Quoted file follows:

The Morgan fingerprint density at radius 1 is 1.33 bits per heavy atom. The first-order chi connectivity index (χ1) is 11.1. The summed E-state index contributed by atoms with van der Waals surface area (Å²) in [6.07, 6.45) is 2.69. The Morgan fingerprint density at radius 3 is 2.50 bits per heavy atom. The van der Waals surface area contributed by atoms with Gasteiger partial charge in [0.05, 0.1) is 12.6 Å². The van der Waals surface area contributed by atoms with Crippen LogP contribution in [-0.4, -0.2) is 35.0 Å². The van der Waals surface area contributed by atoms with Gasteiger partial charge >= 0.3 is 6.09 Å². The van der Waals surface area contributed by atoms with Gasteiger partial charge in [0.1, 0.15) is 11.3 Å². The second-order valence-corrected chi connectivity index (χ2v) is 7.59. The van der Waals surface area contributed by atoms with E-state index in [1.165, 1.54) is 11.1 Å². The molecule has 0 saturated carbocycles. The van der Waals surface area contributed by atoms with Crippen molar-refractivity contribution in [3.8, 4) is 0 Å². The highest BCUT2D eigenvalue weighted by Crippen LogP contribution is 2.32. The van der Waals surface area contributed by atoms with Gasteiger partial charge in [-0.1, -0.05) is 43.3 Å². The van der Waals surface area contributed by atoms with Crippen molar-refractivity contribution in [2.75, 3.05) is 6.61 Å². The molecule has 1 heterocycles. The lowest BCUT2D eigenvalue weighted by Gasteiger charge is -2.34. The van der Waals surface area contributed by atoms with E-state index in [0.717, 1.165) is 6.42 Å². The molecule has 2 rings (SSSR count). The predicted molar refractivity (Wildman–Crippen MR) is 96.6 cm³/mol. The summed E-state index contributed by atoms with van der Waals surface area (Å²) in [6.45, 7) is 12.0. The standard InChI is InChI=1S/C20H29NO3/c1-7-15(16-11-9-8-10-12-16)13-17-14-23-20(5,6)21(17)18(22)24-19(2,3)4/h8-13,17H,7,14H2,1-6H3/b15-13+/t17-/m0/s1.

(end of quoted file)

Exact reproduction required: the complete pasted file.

The Morgan fingerprint density at radius 1 is 1.33 bits per heavy atom. The first-order chi connectivity index (χ1) is 11.1. The summed E-state index contributed by atoms with van der Waals surface area (Å²) in [6.07, 6.45) is 2.69. The Morgan fingerprint density at radius 3 is 2.50 bits per heavy atom. The van der Waals surface area contributed by atoms with Gasteiger partial charge in [0.05, 0.1) is 12.6 Å². The van der Waals surface area contributed by atoms with Crippen LogP contribution in [-0.4, -0.2) is 35.0 Å². The van der Waals surface area contributed by atoms with Gasteiger partial charge >= 0.3 is 6.09 Å². The van der Waals surface area contributed by atoms with Gasteiger partial charge in [0.1, 0.15) is 11.3 Å². The second-order valence-corrected chi connectivity index (χ2v) is 7.59. The van der Waals surface area contributed by atoms with E-state index in [1.165, 1.54) is 11.1 Å². The molecule has 0 saturated carbocycles. The van der Waals surface area contributed by atoms with Crippen molar-refractivity contribution in [3.8, 4) is 0 Å². The highest BCUT2D eigenvalue weighted by Crippen LogP contribution is 2.32. The van der Waals surface area contributed by atoms with Gasteiger partial charge in [-0.1, -0.05) is 43.3 Å². The van der Waals surface area contributed by atoms with Crippen molar-refractivity contribution in [2.75, 3.05) is 6.61 Å². The molecule has 1 heterocycles. The lowest BCUT2D eigenvalue weighted by Gasteiger charge is -2.34. The van der Waals surface area contributed by atoms with E-state index in [0.717, 1.165) is 6.42 Å². The molecule has 2 rings (SSSR count). The predicted molar refractivity (Wildman–Crippen MR) is 96.6 cm³/mol. The summed E-state index contributed by atoms with van der Waals surface area (Å²) in [6.45, 7) is 12.0. The standard InChI is InChI=1S/C20H29NO3/c1-7-15(16-11-9-8-10-12-16)13-17-14-23-20(5,6)21(17)18(22)24-19(2,3)4/h8-13,17H,7,14H2,1-6H3/b15-13+/t17-/m0/s1.